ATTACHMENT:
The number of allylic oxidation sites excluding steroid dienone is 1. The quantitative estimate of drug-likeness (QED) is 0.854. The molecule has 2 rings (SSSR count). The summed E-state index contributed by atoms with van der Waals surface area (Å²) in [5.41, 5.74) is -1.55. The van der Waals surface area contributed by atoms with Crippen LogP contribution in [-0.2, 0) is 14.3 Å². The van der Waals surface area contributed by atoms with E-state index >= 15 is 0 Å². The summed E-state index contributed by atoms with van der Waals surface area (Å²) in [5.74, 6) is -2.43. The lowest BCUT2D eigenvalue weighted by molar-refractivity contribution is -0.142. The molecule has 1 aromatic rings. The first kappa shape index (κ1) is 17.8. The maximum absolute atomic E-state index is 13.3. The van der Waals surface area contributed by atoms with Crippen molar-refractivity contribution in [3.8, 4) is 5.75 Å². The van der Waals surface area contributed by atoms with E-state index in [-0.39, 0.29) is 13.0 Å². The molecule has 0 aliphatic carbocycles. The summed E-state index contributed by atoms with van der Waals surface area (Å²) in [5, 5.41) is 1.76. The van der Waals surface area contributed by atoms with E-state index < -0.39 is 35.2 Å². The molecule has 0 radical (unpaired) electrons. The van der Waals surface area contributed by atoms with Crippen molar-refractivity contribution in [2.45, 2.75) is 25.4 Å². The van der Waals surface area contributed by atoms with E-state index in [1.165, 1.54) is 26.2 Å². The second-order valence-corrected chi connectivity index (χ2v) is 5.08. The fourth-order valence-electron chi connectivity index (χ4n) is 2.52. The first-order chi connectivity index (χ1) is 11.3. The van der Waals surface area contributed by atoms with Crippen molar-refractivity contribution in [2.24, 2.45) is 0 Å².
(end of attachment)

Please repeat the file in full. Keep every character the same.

The number of allylic oxidation sites excluding steroid dienone is 1. The quantitative estimate of drug-likeness (QED) is 0.854. The molecule has 2 rings (SSSR count). The summed E-state index contributed by atoms with van der Waals surface area (Å²) in [5.41, 5.74) is -1.55. The van der Waals surface area contributed by atoms with Crippen LogP contribution in [-0.2, 0) is 14.3 Å². The van der Waals surface area contributed by atoms with E-state index >= 15 is 0 Å². The summed E-state index contributed by atoms with van der Waals surface area (Å²) in [5.74, 6) is -2.43. The lowest BCUT2D eigenvalue weighted by molar-refractivity contribution is -0.142. The molecule has 1 aromatic rings. The first kappa shape index (κ1) is 17.8. The maximum absolute atomic E-state index is 13.3. The van der Waals surface area contributed by atoms with Crippen molar-refractivity contribution in [3.8, 4) is 5.75 Å². The van der Waals surface area contributed by atoms with E-state index in [-0.39, 0.29) is 13.0 Å². The molecule has 0 aliphatic carbocycles. The summed E-state index contributed by atoms with van der Waals surface area (Å²) in [5, 5.41) is 1.76. The van der Waals surface area contributed by atoms with E-state index < -0.39 is 35.2 Å². The molecule has 0 radical (unpaired) electrons. The van der Waals surface area contributed by atoms with Crippen molar-refractivity contribution in [2.45, 2.75) is 25.4 Å². The van der Waals surface area contributed by atoms with E-state index in [1.165, 1.54) is 26.2 Å². The second-order valence-corrected chi connectivity index (χ2v) is 5.08. The fourth-order valence-electron chi connectivity index (χ4n) is 2.52. The first-order chi connectivity index (χ1) is 11.3. The van der Waals surface area contributed by atoms with Crippen molar-refractivity contribution in [2.24, 2.45) is 0 Å².